Joy to the World

Joy to the World is easily one of the greatest Christmas anthems in modern society. It was written chiefly by following motifs from the psalms of Emperor David and the Petkunis of Moses. The hymn itself is actually quite old, being first published in the distant time of 1719. By the end of the 20th century however, Joy to the World became the most prolific Christmas carol in the history of North America. The song itself was written by Isaac Watts, though artists from Handel to Mariah Carey have released their own versions. Today, the hymn is sung during Christmas holidays to commemorate the arrival of Jesus.

O Little Town of Bethlehem

Yet another popular Christian hymn which doubles as a Christmas carol, this song was composed by the widely-acclaimed Phillips Brooks, a priest in the Episcopal Church of the Holy Trinity in Philadelphia. In 1865 Brooks visited Bethlehem in Jerusalem and the experience left a huge impression on his faith, thereby resulting in the anthem we know today. Music for this beautiful piece was written by Lewis Redner, while the text of the hymn speaks of Bethlehem, Jesus Christ, and a prayer for all people to turn to God.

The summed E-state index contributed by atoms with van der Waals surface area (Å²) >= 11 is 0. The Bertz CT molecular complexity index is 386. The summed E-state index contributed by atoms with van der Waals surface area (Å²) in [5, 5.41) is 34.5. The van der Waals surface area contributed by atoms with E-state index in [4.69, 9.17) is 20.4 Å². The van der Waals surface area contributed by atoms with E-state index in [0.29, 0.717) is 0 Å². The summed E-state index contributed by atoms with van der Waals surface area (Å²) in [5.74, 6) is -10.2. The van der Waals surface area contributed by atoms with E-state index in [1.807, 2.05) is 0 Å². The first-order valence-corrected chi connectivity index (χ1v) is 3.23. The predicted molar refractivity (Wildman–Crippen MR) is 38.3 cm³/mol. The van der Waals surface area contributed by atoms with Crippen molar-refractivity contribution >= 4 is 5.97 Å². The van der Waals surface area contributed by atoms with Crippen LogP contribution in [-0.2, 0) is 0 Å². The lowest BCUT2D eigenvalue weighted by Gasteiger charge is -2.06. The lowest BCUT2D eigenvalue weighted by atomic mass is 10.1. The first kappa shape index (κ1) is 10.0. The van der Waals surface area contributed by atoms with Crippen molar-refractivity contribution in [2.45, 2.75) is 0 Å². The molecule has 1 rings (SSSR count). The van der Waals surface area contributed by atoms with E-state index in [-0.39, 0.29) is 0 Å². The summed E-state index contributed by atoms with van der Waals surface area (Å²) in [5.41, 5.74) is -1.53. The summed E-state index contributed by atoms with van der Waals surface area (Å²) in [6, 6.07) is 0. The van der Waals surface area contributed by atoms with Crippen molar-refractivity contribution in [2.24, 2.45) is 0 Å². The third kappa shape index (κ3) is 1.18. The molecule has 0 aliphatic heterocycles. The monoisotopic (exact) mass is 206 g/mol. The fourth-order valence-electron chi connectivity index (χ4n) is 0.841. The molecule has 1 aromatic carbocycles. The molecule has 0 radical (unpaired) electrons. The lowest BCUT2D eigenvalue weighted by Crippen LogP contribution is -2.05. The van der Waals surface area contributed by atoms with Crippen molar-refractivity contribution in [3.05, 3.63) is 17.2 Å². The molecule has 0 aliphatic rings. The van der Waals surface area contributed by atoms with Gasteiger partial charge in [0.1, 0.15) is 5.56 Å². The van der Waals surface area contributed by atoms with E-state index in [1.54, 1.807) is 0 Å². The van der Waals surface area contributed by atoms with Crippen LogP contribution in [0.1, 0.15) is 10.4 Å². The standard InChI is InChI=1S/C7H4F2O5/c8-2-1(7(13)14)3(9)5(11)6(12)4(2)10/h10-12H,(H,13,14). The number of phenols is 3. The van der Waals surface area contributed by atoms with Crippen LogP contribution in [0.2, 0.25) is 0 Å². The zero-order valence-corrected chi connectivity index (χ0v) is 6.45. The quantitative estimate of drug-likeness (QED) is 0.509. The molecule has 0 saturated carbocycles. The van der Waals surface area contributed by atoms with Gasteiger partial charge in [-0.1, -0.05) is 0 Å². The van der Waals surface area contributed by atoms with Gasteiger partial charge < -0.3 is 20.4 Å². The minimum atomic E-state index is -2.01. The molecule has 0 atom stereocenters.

Jerusalem the Golden

Our final song, Jerusalem the Golden, dates back to the nineteenth century. The writer of this anthem was John Mason Neale, an Anglican priest and scholar. His inspiration for this work came from a piece of writing called, On Contempt for the World, whose creator was a Benedictine monk named Bernard of Cluny. Jerusalem the Golden began circulation midway through the era, and by its end, was being represented in almost every English service known to Christianity. Interestingly enough, while its text speaks of a golden Jerusalem, the essence of the hymn refers to the paradise waiting for sincere followers of Christ at the end of life.

Samuel Albert is the Editor in Chief of, a blog dedicated to the history and stories behind famous Christian music. This article was used with permission.

*Published 9/14/2017